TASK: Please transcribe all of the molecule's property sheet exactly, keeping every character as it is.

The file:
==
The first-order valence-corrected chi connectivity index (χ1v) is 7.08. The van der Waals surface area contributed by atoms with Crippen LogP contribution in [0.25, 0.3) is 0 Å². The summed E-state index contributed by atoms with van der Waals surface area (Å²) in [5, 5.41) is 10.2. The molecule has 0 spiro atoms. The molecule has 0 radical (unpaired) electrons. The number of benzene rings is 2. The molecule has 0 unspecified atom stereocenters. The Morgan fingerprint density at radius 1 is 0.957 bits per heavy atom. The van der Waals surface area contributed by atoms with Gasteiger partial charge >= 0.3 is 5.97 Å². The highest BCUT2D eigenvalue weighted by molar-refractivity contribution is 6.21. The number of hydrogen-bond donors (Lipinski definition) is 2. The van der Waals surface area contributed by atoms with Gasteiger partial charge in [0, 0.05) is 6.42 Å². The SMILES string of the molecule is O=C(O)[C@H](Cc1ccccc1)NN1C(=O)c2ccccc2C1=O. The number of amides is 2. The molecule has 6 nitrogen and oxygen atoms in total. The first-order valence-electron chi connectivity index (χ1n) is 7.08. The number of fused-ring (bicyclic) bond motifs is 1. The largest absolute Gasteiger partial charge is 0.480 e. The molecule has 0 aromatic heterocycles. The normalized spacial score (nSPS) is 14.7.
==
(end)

The first-order valence-corrected chi connectivity index (χ1v) is 7.08. The van der Waals surface area contributed by atoms with Crippen LogP contribution in [0.25, 0.3) is 0 Å². The summed E-state index contributed by atoms with van der Waals surface area (Å²) in [5, 5.41) is 10.2. The molecule has 0 spiro atoms. The molecule has 0 radical (unpaired) electrons. The number of benzene rings is 2. The molecule has 0 unspecified atom stereocenters. The Morgan fingerprint density at radius 1 is 0.957 bits per heavy atom. The van der Waals surface area contributed by atoms with Gasteiger partial charge >= 0.3 is 5.97 Å². The highest BCUT2D eigenvalue weighted by molar-refractivity contribution is 6.21. The number of hydrogen-bond donors (Lipinski definition) is 2. The van der Waals surface area contributed by atoms with Gasteiger partial charge in [0, 0.05) is 6.42 Å². The SMILES string of the molecule is O=C(O)[C@H](Cc1ccccc1)NN1C(=O)c2ccccc2C1=O. The number of amides is 2. The molecule has 6 nitrogen and oxygen atoms in total. The first-order valence-electron chi connectivity index (χ1n) is 7.08. The number of fused-ring (bicyclic) bond motifs is 1. The largest absolute Gasteiger partial charge is 0.480 e. The molecule has 0 aromatic heterocycles. The normalized spacial score (nSPS) is 14.7.